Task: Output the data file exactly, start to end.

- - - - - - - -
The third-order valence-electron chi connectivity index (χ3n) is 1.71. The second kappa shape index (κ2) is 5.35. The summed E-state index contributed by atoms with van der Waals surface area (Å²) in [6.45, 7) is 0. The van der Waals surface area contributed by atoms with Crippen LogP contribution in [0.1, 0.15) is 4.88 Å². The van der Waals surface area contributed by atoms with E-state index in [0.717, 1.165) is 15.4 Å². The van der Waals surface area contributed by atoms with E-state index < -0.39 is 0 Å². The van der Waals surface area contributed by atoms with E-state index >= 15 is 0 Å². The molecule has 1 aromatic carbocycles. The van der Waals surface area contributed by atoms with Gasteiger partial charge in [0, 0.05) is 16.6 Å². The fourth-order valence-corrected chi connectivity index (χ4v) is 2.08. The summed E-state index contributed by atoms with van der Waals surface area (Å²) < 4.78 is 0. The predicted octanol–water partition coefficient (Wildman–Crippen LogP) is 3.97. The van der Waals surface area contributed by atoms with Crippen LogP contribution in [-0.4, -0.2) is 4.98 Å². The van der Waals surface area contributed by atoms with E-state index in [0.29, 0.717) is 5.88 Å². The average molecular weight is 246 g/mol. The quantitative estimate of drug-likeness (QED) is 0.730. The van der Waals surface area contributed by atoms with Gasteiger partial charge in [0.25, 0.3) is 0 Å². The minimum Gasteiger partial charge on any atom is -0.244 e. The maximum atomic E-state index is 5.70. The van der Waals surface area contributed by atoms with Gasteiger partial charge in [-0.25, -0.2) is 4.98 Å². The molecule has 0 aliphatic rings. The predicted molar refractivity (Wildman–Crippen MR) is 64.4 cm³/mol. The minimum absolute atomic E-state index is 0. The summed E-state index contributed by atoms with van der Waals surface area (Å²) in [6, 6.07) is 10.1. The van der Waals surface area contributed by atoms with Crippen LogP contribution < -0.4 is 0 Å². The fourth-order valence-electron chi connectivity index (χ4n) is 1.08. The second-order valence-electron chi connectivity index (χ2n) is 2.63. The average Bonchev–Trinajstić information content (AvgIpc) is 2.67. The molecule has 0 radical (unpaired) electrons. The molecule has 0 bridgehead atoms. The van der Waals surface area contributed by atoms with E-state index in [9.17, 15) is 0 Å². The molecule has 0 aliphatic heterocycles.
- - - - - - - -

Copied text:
The third-order valence-electron chi connectivity index (χ3n) is 1.71. The second kappa shape index (κ2) is 5.35. The summed E-state index contributed by atoms with van der Waals surface area (Å²) in [6.45, 7) is 0. The van der Waals surface area contributed by atoms with Crippen LogP contribution in [0.1, 0.15) is 4.88 Å². The van der Waals surface area contributed by atoms with E-state index in [0.717, 1.165) is 15.4 Å². The van der Waals surface area contributed by atoms with E-state index < -0.39 is 0 Å². The van der Waals surface area contributed by atoms with E-state index >= 15 is 0 Å². The molecule has 1 aromatic carbocycles. The van der Waals surface area contributed by atoms with Gasteiger partial charge in [0, 0.05) is 16.6 Å². The fourth-order valence-corrected chi connectivity index (χ4v) is 2.08. The summed E-state index contributed by atoms with van der Waals surface area (Å²) < 4.78 is 0. The predicted octanol–water partition coefficient (Wildman–Crippen LogP) is 3.97. The van der Waals surface area contributed by atoms with Crippen LogP contribution in [-0.4, -0.2) is 4.98 Å². The van der Waals surface area contributed by atoms with E-state index in [0.29, 0.717) is 5.88 Å². The average molecular weight is 246 g/mol. The quantitative estimate of drug-likeness (QED) is 0.730. The van der Waals surface area contributed by atoms with Gasteiger partial charge in [0.25, 0.3) is 0 Å². The minimum Gasteiger partial charge on any atom is -0.244 e. The maximum atomic E-state index is 5.70. The van der Waals surface area contributed by atoms with Gasteiger partial charge in [-0.25, -0.2) is 4.98 Å². The molecule has 0 aliphatic rings. The predicted molar refractivity (Wildman–Crippen MR) is 64.4 cm³/mol. The minimum absolute atomic E-state index is 0. The summed E-state index contributed by atoms with van der Waals surface area (Å²) in [6, 6.07) is 10.1. The van der Waals surface area contributed by atoms with Crippen LogP contribution < -0.4 is 0 Å². The fourth-order valence-electron chi connectivity index (χ4n) is 1.08. The second-order valence-electron chi connectivity index (χ2n) is 2.63. The average Bonchev–Trinajstić information content (AvgIpc) is 2.67. The molecule has 0 radical (unpaired) electrons. The molecule has 0 bridgehead atoms. The van der Waals surface area contributed by atoms with E-state index in [9.17, 15) is 0 Å². The molecule has 0 aliphatic heterocycles.